Instrumental analysis of the transformed (KgalEFS, SaroEFS, and PdioEFS) and non-transformed extracts (KgalE0, SaroE0, and PdioE0) revealed that only PdioE and KgalE showed differences in the metabolite profile after transformation. In both cases, an increase in the abundance of compounds that were tentatively identified as free fatty acids and hydroxylated or otherwise oxidized fatty acids was detected, which can be explained by the action of lipolytic enzymes on remaining polar lipids in the extracts. For PdioE, it was additionally observed that a compound tentatively identified as ericifolin (Shamaladevi et al., 2013) by high-resolution mass spectrometry (HRMS) and fragment ion spectra was completely degraded after 24 h of incubation with mouse fecal microbiota. The comparison of KgalE0 and KgalEFS showed a marked increase in the abundance of 4-methoxycinnamic acid, presumably by hydrolysis of larger phenylpropanoid structures, and higher concentrations of some not unambiguously identified small polar metabolites.

To elucidate a possible impact caused by incubation with fecal slurry, KgalE and PdioE were retested for their TGR5-activating potential, once incubated with active fecal slurry and once prepared with deactivated fecal slurry. However, other than in the case of CDCA, no significant difference in activity using the TGR5 reporter gene assay could be observed between KgalE0 and KgalEFS, and PdioE0 and PdioEFS, suggesting that the analytically observed biotransformation has no influence on the TGR5 activity. Therefore, we further focused on the identification of plant metabolites not targeted and modified by the fecal microbiota.

Dereplication of the Main Constituents in the Active Extracts KgalE, SaroE, and PdioE

To identify the compounds responsible for TGR5 activity, all three active extracts were analyzed by HPLC and LC-MS. The accurate masses of the individual compounds were determined by HPLC-HRMS on an ESI-QqTOF system. Sum formulas were predicted based on mass accuracy (Δm/z ≤ 10 ppm) and isotopic pattern matching. Finally, structural information was obtained by HPLC-multistage MS (MSn) on an ESI-ion trap system in DDA mode. Since all three plant species represent prominent spices and herbal drugs, they are well studied in terms of their chemical constituents. Thus, the main compounds could be tentatively identified as known metabolites of the investigated plant parts (see Tables 35 and Supplementary Figures S2–S4 in the Supporting Information). The assignment of several of these structures was confirmed by comparison of the retention time and spectral data with reference standards.


TABLE 3. Proposed structure, retention time, HRMS data, and predicted sum formulas of the compounds tentatively identified in the extract of the dried flower buds of Syzygium aromaticum (SaroE).


TABLE 4. Proposed structure, retention time, HRMS data, and predicted sum formulas of the compounds tentatively identified in the extract of the unripe fruits of Pimenta dioica (PdioE).


TABLE 5. Proposed structure, retention time, HRMS data and predicted sum formulas of the compounds tentatively identified in the extract of the rhizomes of Kaempferia galanga (KgalE).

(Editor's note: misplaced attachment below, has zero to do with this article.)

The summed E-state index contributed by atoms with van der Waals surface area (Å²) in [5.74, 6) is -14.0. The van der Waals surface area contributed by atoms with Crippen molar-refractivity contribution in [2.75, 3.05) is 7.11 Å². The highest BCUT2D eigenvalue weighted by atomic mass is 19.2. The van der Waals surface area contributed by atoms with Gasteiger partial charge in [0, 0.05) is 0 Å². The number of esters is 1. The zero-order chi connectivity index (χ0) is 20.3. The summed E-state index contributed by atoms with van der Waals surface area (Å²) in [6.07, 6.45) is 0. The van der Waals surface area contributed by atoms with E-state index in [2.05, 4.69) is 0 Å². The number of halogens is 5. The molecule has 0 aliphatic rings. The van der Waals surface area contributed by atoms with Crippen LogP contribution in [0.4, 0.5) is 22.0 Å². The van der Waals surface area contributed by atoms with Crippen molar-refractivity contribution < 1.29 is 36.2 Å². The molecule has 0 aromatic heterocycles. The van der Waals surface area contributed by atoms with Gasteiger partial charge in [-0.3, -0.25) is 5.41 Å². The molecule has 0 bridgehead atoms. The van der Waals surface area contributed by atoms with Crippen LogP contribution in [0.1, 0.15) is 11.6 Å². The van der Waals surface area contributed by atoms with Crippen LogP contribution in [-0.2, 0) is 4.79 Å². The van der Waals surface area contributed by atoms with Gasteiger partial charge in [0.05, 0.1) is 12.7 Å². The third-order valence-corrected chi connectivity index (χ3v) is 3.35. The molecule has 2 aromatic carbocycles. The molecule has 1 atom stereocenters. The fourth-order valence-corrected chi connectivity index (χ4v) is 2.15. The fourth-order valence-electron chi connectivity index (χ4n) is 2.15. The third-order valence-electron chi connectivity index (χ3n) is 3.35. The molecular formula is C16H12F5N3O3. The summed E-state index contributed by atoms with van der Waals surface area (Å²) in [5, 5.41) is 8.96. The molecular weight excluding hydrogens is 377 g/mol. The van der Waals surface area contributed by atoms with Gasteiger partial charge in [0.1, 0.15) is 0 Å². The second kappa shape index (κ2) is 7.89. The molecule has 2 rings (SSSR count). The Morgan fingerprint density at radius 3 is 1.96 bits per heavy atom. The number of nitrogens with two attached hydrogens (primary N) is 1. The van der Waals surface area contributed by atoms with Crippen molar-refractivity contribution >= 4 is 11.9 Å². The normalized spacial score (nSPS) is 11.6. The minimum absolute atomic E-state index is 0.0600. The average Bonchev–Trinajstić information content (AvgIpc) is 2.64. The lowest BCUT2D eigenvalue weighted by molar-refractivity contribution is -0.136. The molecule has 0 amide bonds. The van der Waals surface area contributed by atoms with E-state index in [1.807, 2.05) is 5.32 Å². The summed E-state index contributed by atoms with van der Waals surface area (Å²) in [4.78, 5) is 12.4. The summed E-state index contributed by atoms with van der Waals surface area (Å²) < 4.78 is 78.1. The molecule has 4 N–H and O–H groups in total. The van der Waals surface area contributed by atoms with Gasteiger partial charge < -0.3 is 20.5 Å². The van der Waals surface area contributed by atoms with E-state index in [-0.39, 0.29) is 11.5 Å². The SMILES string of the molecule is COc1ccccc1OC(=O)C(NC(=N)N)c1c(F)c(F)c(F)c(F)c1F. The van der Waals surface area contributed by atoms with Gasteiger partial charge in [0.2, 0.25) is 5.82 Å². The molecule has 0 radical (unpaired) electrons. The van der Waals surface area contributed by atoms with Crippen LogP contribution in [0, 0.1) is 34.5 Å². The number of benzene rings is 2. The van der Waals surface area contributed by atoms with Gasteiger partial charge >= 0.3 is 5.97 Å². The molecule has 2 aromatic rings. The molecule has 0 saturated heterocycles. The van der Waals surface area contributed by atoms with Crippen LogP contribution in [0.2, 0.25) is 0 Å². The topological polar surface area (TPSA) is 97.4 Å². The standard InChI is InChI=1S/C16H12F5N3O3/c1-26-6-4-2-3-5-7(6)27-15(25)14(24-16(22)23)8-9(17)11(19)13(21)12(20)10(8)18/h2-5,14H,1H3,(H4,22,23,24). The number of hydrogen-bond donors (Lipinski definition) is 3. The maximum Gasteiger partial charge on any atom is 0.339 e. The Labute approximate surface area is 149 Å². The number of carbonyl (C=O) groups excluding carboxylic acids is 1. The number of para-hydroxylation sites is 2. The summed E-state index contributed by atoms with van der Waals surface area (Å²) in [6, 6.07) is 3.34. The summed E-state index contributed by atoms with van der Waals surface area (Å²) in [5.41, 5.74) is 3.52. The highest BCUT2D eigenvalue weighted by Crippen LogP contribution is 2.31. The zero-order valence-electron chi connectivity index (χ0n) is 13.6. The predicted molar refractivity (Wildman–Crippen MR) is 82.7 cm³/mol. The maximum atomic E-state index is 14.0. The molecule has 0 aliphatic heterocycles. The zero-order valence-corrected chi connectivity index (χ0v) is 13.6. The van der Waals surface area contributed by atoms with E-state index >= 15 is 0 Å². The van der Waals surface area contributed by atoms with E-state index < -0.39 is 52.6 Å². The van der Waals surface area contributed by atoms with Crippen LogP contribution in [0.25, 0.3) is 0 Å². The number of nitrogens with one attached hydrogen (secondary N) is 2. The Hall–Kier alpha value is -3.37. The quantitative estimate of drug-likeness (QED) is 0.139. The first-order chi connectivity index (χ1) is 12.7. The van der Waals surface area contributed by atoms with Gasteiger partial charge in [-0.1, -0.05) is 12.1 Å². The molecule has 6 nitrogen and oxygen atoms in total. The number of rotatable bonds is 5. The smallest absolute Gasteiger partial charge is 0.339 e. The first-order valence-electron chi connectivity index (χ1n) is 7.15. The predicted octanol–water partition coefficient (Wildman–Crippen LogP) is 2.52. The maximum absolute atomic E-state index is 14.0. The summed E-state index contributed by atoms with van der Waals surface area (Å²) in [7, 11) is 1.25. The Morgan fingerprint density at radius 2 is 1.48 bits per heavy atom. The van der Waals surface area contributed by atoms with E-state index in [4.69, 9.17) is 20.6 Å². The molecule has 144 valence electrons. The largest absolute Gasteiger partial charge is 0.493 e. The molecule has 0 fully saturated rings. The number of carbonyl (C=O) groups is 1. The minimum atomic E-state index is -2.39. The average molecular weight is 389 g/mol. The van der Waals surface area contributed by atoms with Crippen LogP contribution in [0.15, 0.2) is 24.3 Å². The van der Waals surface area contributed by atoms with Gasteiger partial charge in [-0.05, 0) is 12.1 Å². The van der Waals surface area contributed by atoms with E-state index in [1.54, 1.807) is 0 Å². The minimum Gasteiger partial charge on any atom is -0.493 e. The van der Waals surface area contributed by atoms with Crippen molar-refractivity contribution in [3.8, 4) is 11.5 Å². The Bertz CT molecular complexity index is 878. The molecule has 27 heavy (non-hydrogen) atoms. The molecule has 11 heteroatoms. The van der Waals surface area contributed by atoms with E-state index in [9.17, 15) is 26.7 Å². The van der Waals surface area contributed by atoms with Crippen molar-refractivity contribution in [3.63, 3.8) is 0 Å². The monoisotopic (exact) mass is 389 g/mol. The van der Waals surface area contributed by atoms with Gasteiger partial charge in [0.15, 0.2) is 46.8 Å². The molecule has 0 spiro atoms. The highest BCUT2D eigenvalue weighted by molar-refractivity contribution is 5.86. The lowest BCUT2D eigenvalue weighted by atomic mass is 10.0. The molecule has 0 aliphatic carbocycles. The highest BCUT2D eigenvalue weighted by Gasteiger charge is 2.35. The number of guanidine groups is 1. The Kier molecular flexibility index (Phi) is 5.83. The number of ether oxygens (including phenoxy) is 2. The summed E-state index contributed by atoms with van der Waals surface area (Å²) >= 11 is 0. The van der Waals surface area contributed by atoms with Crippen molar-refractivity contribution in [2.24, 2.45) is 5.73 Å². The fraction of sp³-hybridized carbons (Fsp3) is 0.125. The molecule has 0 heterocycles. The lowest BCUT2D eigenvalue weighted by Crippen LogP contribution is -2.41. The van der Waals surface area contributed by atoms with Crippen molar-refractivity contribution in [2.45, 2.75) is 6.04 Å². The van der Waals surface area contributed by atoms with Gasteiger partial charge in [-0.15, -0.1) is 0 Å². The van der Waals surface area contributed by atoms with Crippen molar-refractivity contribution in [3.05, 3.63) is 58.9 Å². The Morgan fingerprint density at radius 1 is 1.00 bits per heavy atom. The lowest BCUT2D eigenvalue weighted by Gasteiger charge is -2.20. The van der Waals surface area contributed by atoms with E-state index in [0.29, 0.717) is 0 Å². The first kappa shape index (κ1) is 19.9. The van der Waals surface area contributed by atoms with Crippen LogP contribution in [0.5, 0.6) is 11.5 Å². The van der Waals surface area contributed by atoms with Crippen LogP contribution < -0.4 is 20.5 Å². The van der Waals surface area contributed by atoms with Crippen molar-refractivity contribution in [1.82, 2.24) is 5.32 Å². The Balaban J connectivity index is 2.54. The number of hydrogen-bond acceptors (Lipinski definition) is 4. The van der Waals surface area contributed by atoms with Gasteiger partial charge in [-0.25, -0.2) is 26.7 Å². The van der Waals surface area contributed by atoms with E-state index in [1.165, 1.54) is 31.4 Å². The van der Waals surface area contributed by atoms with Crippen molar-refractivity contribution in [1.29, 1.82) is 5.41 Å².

All three extracts contained common fatty acids (e.g., palmitic, stearic, oleic, and linolenic acids) as well as cyclic oligomers of 𝜀-caprolactam—the latter being non-TGR5-influencing artifacts from the extract preparation.

The HPLC-DAD-CAD and LC-MS analyses of KgalE indicated the presence of essential oil ingredients (Supplementary Figure S2) with the main component ethyl p-methoxycinnamate and the less abundant ethyl cinnamate (Wong et al., 1992; Raina and Abraham, 2016). Related derivatives, such as the corresponding propyl-esters and p-methoxycinnamic acid as well as fatty acid derivatives and minor unknown compounds were additionally detected (Table 3). Since none of these constituents have been described as TGR5 activators or are structurally similar to known TGR5 binders, KgalE was fractionated by RP-18 column chromatography to further assign the observed activity to a specific compound class or constituent. GC-MS analysis of the essential oil, which was obtained by steam distillation, revealed 92.2% p-methoxycinnamate and 1.3% ethyl cinnamate. The obtained six fractions as well as the steam distilled essential oil of K. galanga rhizomes were retested in the TGR5 luciferase reporter gene assay. Interestingly, the TGR5 activity was found to be distributed mainly between the essential oil and fractions 4 and 5 of KgalE (Figure 4). Thereby, the previously observed TGR5-activating potential of the extract could not be acuminated in one of these fractions. Moreover, the bioactive fractions negatively influenced cell viability, therefore we refrained from further separation and isolation of their constituents.


FIGURE 4. Fractionation of KgalE could not locate TGR5 activity in a specific fraction. HEK-293 cells were cotransfected with a TGR5 expression plasmid, a CRE luciferase reporter plasmid and an EGFP plasmid as internal control. Cells were treated with 10 μM lithocholic acid (LCA) as positive control or the 30 μg/mL of KgalE fractions (F1–F6) or essential oil (AEO) for 18 h. The measured luciferase-derived luminescence was normalized to the obtained EGFP-derived fluorescence. Results are expressed as % activation compared to the reference LCA. Each bar represents the mean ± SD of three independent experiments performed in quadruplicate and evaluated by unpaired Student’s t-test. ∗∗p < 0.01, p < 0.05 compared with control (DMSO); ns, not significant versus control.

The extracts of S. aromaticum (SaroE) and P. dioica (PdioE) shared some similarities in their phytochemical profile (Tables 3, 4). Both samples contained some volatile and non-volatile phenolic compounds, such as isobiflorin, biflorin, eugenol, and acetyleugenol in SaroE, several dihydroxyeugenol derivatives and ericifolin in PdioE, and gallic acid in both. More importantly, TTAs were identified as major constituents of the extracts. The common monohydroxy TTAs betulinic, oleanolic, and ursolic acid were found to activate TGR5 with EC50 values in the range of 1–3 μM in previous studies (Sato et al., 2007; Genet et al., 2010). Indeed, comparison with reference compounds revealed oleanolic acid as the base peak in the CAD chromatogram of SaroE and both, oleanolic and ursolic acids as major constituents of PdioE. In addition, maslinic acid (in SaroE and PdioE) and corosolic acid (in PdioE), which are the 2α-hydroxy-derivatives of oleanolic acid and ursolic acid, respectively, were identified as prominent ingredients of these two extracts (Figure 1). Whether and how the additional hydroxy-group in 2α-position affects the activity on TGR5 has not been assessed so far.